How to make PPE at home

How to make facemasks and even gloves and goggles at home has become a point of global interest. The COVID-19 pandemic has left communities all over the world short of needed materials. Flattening the curve is the priority (on both local and worldwide levels), and respecting security and hygiene measures is central to making that happen.

But, of course, staying at home makes it hard to combat the hoarding of masks and other personal protective equipment (PPE). Furthermore, it’s crucial for local communities to give priority for PPE to hospitals and clinics. So, those who aren’t hoarding are trying to avoid buying precious supplies.

Healthcare workers might have the greatest need for PPE, but on a person-to-person basis it’s become increasingly important that everyone have access to face masks at a bare minimum. Gloves come next, and then even goggles and face shields, not to mention layers you can strip and wash when you get home like lab coats and even aprons.

Now more than ever, the supply chain needs optimal practices to maximize the production and distribution of resources to alleviate shortages and expand capacity. This will require time, however, and there are things you can do now to make sure PPE is used in your household.

Whether you’re already working in a STEM field or a science or medical student gearing up to finish school (once classes even resume), or if you’re someone outside of a STEM field who just wants a simple guide to make PPE as fast and easily as possible, you’ve come to the right place.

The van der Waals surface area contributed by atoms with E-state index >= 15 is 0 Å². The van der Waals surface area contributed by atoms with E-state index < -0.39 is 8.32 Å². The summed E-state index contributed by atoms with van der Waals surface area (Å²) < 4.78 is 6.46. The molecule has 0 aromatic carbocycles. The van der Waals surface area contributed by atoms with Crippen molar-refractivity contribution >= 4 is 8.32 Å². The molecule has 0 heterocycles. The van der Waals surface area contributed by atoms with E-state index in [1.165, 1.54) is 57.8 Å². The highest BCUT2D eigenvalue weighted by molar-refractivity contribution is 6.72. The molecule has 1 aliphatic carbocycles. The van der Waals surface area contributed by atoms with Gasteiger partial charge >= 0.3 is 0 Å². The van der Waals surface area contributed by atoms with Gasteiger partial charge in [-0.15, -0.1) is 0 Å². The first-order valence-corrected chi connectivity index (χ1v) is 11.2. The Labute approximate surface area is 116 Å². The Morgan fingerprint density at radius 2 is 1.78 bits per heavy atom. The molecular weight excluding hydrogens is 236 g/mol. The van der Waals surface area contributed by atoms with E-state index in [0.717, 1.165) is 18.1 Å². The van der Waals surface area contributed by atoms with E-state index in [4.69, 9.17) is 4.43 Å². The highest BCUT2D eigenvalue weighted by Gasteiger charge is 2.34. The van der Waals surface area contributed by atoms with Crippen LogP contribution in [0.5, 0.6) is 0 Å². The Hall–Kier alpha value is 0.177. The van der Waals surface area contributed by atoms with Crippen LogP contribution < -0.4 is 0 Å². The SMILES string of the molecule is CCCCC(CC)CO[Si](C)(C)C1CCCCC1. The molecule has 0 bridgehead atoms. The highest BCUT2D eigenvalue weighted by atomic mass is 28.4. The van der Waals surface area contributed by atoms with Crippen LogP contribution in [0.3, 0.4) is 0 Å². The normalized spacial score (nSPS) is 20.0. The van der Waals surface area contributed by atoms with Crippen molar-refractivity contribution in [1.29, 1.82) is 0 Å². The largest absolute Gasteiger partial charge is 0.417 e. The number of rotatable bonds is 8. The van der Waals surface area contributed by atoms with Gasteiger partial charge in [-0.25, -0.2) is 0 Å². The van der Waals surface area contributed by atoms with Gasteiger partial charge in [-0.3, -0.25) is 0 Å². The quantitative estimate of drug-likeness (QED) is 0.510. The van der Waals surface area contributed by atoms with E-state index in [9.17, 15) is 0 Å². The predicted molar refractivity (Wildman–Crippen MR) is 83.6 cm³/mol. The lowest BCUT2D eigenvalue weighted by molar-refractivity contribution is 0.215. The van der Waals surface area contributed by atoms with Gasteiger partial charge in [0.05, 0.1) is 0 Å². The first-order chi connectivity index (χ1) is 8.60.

In this article, we’ll teach you how to make your own masks, makeshift gloves and even aprons. (In the absence of a protective labcoat, an apron or “cover all” is an easy way to shed your most exposed layer of clothing when coming back from the store.)

For that matter, Dr. James production is maxed out to ensure that those who are ordering our Amazon lab coats or the designer lab coats on our website are able to get the supply they need. In the end, we may never know if we “over protected,” but we’ll definitely know if we under protected.

 

How to make a face mask

Note: These homemade face masks cannot replace medical masks. However, they’re good alternatives for day-to-day use. This particular mask we’re about to describe is the one recommended by the CDC in the U.S. because it’s simple to make and requires minimal materials.

Here’s what you’ll need:

  • A bandana, old T-shirt or a square cotton cloth that’s around 20" x 20"
  • A coffee filter
  • Multiple rubber bands or hair ties

And here’s how it’s constructed:

  • First, cut the bottom off of your folded coffee filter. You’ll keep the top part, which is what you’ll need for the mask filter later.
  • Lay your bandana or cloth flat in a rectangle, then fold it in half lengthwise
  • Fold the cut filter in the center of the folded cloth, then fold the top of the cloth over the filter and fold the bottom up. The cloth will now be “trifolded” over the filter.
  • Place the rubber bands or hair ties (still loose) around the folded bandana or shirt, about 6 inches apart. Just slip the ends of the folded cloth through each band.
  • Fold the parts of the cloth flapping outside the bands in toward the middle, then tuck.
  • Hook the rubber bands or hair ties around your ears, and you've made a face mask! You didn’t even have to sew.

Bear in mind that face masks need to be washed or changed regularly. Be sure to avoid touching it, too. And, of course, never lend or exchange it.

 

The fastest gloves to make

We won’t say these are comfortable gloves, but they’ll put one more barrier between you and public surfaces when you get groceries or other essential items.

You’re about to read about how to use a plastic, disposable bag like a mitten.

What you’ll need:

  • A plastic shopping bag

And here’s how to do it:

  1. Place your hand in the bag and wrap